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bug#22427: Odd behaviour of sed with n/N and line ranges

From: Jim Meyering
Subject: bug#22427: Odd behaviour of sed with n/N and line ranges
Date: Sat, 6 Feb 2016 22:22:51 -0800

On Fri, Jan 22, 2016 at 4:45 AM, Jim Meyering <address@hidden> wrote:
> On Fri, Jan 22, 2016 at 4:02 AM, Eric Blake <address@hidden> wrote:
>> This message came up on the POSIX list today, claiming GNU sed has a bug:
>> On 01/21/2016 12:02 PM, Rob Landley wrote:
>>> On Thu, Jan 21, 2016 at 4:38 AM, Geoff Clare <address@hidden> wrote:
>>>> I'm seeing this with versions of sed derived from System V:
>>>> $ printf '%s\n' a b | sed -e n -e '2s/b/c/'
>>>> a
>>>> c
>>>> $ printf '%s\n' a b | sed -e n -e '1,2s/b/c/'
>>>> a
>>>> b
>>> Having recently implemented toybox sed from the posix spec, that's
>>> what my implementation is producing too.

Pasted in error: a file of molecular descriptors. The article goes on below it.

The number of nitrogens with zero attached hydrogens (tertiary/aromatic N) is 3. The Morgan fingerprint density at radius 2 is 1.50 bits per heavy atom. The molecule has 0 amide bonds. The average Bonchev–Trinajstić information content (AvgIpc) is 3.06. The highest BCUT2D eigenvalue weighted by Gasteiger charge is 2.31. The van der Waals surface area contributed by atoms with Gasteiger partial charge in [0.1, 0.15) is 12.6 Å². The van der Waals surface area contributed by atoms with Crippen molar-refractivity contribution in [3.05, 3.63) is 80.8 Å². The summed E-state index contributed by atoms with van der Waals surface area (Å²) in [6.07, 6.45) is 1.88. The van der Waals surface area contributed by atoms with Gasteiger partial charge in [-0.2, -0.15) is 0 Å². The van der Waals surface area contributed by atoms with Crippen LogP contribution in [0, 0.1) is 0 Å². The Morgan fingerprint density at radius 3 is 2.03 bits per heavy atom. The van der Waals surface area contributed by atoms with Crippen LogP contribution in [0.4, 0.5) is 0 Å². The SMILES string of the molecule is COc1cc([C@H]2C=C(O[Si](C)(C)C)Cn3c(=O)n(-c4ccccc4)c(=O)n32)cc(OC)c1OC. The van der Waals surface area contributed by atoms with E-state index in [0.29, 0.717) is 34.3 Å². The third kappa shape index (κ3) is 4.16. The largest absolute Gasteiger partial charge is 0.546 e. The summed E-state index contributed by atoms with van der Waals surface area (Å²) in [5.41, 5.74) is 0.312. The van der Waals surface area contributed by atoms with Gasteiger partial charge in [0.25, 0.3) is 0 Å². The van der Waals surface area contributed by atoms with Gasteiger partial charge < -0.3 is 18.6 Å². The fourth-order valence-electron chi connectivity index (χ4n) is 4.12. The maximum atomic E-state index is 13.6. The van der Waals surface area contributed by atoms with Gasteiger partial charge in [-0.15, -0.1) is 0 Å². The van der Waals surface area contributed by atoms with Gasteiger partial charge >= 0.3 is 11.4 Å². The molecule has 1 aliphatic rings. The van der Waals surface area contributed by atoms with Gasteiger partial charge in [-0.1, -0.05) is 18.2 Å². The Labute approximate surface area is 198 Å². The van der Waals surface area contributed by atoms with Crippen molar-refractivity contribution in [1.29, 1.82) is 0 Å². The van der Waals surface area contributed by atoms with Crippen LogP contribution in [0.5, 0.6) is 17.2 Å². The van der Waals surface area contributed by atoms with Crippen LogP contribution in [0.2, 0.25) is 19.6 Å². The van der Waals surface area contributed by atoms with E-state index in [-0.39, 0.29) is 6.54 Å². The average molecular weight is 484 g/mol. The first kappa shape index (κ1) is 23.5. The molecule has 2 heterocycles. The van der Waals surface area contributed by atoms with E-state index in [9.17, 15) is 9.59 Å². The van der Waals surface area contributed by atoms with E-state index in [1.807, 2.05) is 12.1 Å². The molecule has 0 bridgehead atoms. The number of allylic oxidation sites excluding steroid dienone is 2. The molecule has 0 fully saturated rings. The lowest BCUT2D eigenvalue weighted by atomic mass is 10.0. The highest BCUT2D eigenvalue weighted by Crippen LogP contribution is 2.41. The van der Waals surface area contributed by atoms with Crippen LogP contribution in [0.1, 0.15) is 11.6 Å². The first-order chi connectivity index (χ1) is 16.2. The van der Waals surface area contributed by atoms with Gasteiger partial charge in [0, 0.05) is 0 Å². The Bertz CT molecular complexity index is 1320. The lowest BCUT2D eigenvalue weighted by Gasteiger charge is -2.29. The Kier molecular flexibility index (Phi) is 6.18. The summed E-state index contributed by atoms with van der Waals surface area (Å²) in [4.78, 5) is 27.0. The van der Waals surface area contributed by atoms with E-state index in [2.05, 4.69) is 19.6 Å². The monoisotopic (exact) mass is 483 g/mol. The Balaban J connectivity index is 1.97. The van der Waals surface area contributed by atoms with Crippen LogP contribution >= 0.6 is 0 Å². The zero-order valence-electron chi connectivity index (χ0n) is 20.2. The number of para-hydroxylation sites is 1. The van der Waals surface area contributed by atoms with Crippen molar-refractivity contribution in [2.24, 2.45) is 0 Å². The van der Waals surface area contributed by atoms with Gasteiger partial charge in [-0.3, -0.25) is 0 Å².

>>> You have to match the first line of a range in order to activate the
>>> range (numeric works same as /ascii/ that way). Since the above skips
>>> past the first line, you never activate the range, so later lines
>>> don't trigger the range contents either,
>>> The gnu behavior is wrong. Replace the 1 with /a/ and the logic may be
>>> easier to follow
>>> (But hey, at least the gnu guys finally fixed "sed p - -" segfaulting
>>> when it freed stdin the second time...)
> Thanks to both of you.
> I'll certainly take a look before the upcoming release.

I'm not convinced that this should be changed.
First, the vendor sed from Solaris 5.10 works the same way
GNU sed does, and so does the one from busybox-1.22.1.

Second, and perhaps more importantly, it feels like
claiming the 1,2 range fails to match line 2 because
the beginning address, "1", never matched a line
(that was skipped due to the "n") is failing on a
technicality. I think of the M,N (M<N) line number
address range as matching any line in [M..N],
regardless of whether line M happens to be processed.

I feel that an address spec like 1,9 is conceptually
different from one that specifies /a/,9. The latter
specifies a dynamic condition: testing whether /a/
matches each pattern space, while the former
specifies a static condition: a range of line numbers,
that is independent of whether line "1" never sees the
substitution command, due to thae initial "n" command.

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